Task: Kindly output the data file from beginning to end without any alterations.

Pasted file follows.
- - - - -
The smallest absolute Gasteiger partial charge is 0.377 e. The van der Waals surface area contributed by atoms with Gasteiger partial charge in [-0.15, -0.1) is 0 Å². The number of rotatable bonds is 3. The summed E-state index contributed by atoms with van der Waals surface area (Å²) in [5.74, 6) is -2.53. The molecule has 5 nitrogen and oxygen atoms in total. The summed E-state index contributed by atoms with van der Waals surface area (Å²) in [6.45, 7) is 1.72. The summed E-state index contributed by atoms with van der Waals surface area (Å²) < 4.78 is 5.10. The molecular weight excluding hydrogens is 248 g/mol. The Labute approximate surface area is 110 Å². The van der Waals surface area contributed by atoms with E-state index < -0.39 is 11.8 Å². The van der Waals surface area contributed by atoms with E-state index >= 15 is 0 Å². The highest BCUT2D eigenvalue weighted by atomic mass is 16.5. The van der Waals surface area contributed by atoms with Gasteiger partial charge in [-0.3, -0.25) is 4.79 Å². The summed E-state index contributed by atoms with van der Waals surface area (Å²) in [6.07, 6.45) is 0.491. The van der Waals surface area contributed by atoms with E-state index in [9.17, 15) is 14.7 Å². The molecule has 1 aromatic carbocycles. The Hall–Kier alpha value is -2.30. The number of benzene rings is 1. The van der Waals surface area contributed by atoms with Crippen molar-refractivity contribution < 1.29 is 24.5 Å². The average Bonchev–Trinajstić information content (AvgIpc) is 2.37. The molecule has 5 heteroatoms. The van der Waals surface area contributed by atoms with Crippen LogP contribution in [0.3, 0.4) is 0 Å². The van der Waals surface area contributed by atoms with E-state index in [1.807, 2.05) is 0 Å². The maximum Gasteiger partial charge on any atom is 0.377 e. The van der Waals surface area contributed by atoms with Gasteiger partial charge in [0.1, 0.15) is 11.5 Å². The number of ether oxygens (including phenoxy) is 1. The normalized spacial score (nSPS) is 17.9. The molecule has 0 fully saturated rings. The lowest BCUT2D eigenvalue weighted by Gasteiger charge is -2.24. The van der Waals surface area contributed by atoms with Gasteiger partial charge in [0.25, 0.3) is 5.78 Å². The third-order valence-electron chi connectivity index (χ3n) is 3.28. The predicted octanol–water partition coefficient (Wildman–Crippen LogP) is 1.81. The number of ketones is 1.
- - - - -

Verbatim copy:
The smallest absolute Gasteiger partial charge is 0.377 e. The van der Waals surface area contributed by atoms with Gasteiger partial charge in [-0.15, -0.1) is 0 Å². The number of rotatable bonds is 3. The summed E-state index contributed by atoms with van der Waals surface area (Å²) in [5.74, 6) is -2.53. The molecule has 5 nitrogen and oxygen atoms in total. The summed E-state index contributed by atoms with van der Waals surface area (Å²) in [6.45, 7) is 1.72. The summed E-state index contributed by atoms with van der Waals surface area (Å²) < 4.78 is 5.10. The molecular weight excluding hydrogens is 248 g/mol. The Labute approximate surface area is 110 Å². The van der Waals surface area contributed by atoms with E-state index < -0.39 is 11.8 Å². The van der Waals surface area contributed by atoms with E-state index >= 15 is 0 Å². The highest BCUT2D eigenvalue weighted by atomic mass is 16.5. The van der Waals surface area contributed by atoms with Gasteiger partial charge in [-0.3, -0.25) is 4.79 Å². The summed E-state index contributed by atoms with van der Waals surface area (Å²) in [6.07, 6.45) is 0.491. The van der Waals surface area contributed by atoms with E-state index in [9.17, 15) is 14.7 Å². The molecule has 1 aromatic carbocycles. The Hall–Kier alpha value is -2.30. The number of benzene rings is 1. The van der Waals surface area contributed by atoms with Crippen molar-refractivity contribution < 1.29 is 24.5 Å². The average Bonchev–Trinajstić information content (AvgIpc) is 2.37. The molecule has 5 heteroatoms. The van der Waals surface area contributed by atoms with Crippen LogP contribution in [0.3, 0.4) is 0 Å². The van der Waals surface area contributed by atoms with E-state index in [1.807, 2.05) is 0 Å². The maximum Gasteiger partial charge on any atom is 0.377 e. The van der Waals surface area contributed by atoms with Gasteiger partial charge in [0.1, 0.15) is 11.5 Å². The number of ether oxygens (including phenoxy) is 1. The normalized spacial score (nSPS) is 17.9. The molecule has 0 fully saturated rings. The lowest BCUT2D eigenvalue weighted by Gasteiger charge is -2.24. The van der Waals surface area contributed by atoms with Gasteiger partial charge in [0.25, 0.3) is 5.78 Å². The third-order valence-electron chi connectivity index (χ3n) is 3.28. The predicted octanol–water partition coefficient (Wildman–Crippen LogP) is 1.81. The number of ketones is 1.